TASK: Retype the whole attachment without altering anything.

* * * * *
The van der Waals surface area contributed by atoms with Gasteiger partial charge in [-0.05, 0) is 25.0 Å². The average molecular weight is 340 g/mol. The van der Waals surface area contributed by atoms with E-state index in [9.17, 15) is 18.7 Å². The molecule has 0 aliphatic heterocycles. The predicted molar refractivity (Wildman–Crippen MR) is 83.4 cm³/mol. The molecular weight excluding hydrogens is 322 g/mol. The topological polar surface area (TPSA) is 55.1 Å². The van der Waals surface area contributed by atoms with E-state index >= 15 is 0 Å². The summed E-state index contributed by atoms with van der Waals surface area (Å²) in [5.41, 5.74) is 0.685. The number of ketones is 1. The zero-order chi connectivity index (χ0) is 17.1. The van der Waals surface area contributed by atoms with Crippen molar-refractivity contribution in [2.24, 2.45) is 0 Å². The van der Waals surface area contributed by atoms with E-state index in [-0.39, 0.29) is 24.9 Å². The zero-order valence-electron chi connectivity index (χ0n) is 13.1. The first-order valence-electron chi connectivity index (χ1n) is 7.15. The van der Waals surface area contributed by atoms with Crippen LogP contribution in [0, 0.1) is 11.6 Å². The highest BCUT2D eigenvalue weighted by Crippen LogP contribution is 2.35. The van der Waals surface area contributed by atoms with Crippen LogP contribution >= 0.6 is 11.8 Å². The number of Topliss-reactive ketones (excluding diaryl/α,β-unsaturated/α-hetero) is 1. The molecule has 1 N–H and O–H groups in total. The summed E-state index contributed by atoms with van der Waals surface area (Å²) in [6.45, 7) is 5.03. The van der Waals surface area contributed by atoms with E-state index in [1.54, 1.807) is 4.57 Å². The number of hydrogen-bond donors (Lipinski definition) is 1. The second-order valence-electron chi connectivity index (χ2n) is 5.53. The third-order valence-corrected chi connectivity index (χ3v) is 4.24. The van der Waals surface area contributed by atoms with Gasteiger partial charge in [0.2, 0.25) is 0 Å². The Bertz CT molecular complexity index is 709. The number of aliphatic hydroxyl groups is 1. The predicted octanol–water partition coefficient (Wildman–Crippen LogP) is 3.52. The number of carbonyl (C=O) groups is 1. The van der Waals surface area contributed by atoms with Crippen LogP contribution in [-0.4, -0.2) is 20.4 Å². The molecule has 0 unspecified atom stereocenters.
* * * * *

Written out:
The van der Waals surface area contributed by atoms with Gasteiger partial charge in [-0.05, 0) is 25.0 Å². The average molecular weight is 340 g/mol. The van der Waals surface area contributed by atoms with E-state index in [9.17, 15) is 18.7 Å². The molecule has 0 aliphatic heterocycles. The predicted molar refractivity (Wildman–Crippen MR) is 83.4 cm³/mol. The molecular weight excluding hydrogens is 322 g/mol. The topological polar surface area (TPSA) is 55.1 Å². The van der Waals surface area contributed by atoms with E-state index >= 15 is 0 Å². The summed E-state index contributed by atoms with van der Waals surface area (Å²) in [5.41, 5.74) is 0.685. The number of ketones is 1. The zero-order chi connectivity index (χ0) is 17.1. The van der Waals surface area contributed by atoms with Crippen molar-refractivity contribution in [2.24, 2.45) is 0 Å². The van der Waals surface area contributed by atoms with E-state index in [-0.39, 0.29) is 24.9 Å². The zero-order valence-electron chi connectivity index (χ0n) is 13.1. The first-order valence-electron chi connectivity index (χ1n) is 7.15. The van der Waals surface area contributed by atoms with Crippen LogP contribution in [0, 0.1) is 11.6 Å². The highest BCUT2D eigenvalue weighted by Crippen LogP contribution is 2.35. The van der Waals surface area contributed by atoms with Crippen LogP contribution >= 0.6 is 11.8 Å². The number of Topliss-reactive ketones (excluding diaryl/α,β-unsaturated/α-hetero) is 1. The molecule has 1 N–H and O–H groups in total. The summed E-state index contributed by atoms with van der Waals surface area (Å²) in [6.45, 7) is 5.03. The van der Waals surface area contributed by atoms with E-state index in [1.54, 1.807) is 4.57 Å². The number of hydrogen-bond donors (Lipinski definition) is 1. The second-order valence-electron chi connectivity index (χ2n) is 5.53. The third-order valence-corrected chi connectivity index (χ3v) is 4.24. The van der Waals surface area contributed by atoms with Gasteiger partial charge in [0.2, 0.25) is 0 Å². The Bertz CT molecular complexity index is 709. The number of aliphatic hydroxyl groups is 1. The predicted octanol–water partition coefficient (Wildman–Crippen LogP) is 3.52. The number of carbonyl (C=O) groups is 1. The van der Waals surface area contributed by atoms with Crippen LogP contribution in [-0.4, -0.2) is 20.4 Å². The molecule has 0 unspecified atom stereocenters.